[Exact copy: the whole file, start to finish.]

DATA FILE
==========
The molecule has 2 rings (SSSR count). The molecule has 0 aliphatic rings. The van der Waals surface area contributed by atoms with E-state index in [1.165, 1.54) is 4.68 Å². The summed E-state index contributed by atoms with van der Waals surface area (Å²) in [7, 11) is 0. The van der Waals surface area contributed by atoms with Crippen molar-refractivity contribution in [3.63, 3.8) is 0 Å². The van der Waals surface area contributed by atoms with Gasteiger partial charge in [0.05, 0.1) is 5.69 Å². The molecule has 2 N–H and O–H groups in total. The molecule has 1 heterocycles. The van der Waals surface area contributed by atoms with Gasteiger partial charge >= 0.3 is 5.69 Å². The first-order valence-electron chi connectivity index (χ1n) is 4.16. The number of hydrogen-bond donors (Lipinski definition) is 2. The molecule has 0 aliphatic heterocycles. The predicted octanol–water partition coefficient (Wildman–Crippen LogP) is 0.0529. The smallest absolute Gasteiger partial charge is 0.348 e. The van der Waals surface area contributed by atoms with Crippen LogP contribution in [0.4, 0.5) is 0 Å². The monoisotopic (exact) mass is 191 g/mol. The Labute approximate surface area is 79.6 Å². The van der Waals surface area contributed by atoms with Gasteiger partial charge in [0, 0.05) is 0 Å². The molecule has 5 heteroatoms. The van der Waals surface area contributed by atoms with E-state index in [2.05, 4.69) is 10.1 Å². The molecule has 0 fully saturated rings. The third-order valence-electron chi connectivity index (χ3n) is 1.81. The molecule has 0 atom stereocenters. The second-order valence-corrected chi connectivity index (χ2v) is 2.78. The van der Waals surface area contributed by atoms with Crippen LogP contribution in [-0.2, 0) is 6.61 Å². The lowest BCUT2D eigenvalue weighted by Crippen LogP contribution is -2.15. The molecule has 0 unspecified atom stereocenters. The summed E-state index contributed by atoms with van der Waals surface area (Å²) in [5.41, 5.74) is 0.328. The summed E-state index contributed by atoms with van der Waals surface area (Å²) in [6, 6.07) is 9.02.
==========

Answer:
The molecule has 2 rings (SSSR count). The molecule has 0 aliphatic rings. The van der Waals surface area contributed by atoms with E-state index in [1.165, 1.54) is 4.68 Å². The summed E-state index contributed by atoms with van der Waals surface area (Å²) in [7, 11) is 0. The van der Waals surface area contributed by atoms with Crippen molar-refractivity contribution in [3.63, 3.8) is 0 Å². The van der Waals surface area contributed by atoms with Gasteiger partial charge in [0.05, 0.1) is 5.69 Å². The molecule has 2 N–H and O–H groups in total. The molecule has 1 heterocycles. The van der Waals surface area contributed by atoms with Gasteiger partial charge >= 0.3 is 5.69 Å². The first-order valence-electron chi connectivity index (χ1n) is 4.16. The number of hydrogen-bond donors (Lipinski definition) is 2. The molecule has 0 aliphatic heterocycles. The predicted octanol–water partition coefficient (Wildman–Crippen LogP) is 0.0529. The smallest absolute Gasteiger partial charge is 0.348 e. The van der Waals surface area contributed by atoms with Crippen LogP contribution in [0.4, 0.5) is 0 Å². The monoisotopic (exact) mass is 191 g/mol. The Labute approximate surface area is 79.6 Å². The van der Waals surface area contributed by atoms with Gasteiger partial charge in [0, 0.05) is 0 Å². The molecule has 5 heteroatoms. The van der Waals surface area contributed by atoms with E-state index in [2.05, 4.69) is 10.1 Å². The molecule has 0 fully saturated rings. The third-order valence-electron chi connectivity index (χ3n) is 1.81. The molecule has 0 atom stereocenters. The second-order valence-corrected chi connectivity index (χ2v) is 2.78. The van der Waals surface area contributed by atoms with Crippen LogP contribution in [-0.2, 0) is 6.61 Å². The lowest BCUT2D eigenvalue weighted by Crippen LogP contribution is -2.15. The molecule has 0 unspecified atom stereocenters. The summed E-state index contributed by atoms with van der Waals surface area (Å²) in [5.41, 5.74) is 0.328. The summed E-state index contributed by atoms with van der Waals surface area (Å²) in [6, 6.07) is 9.02.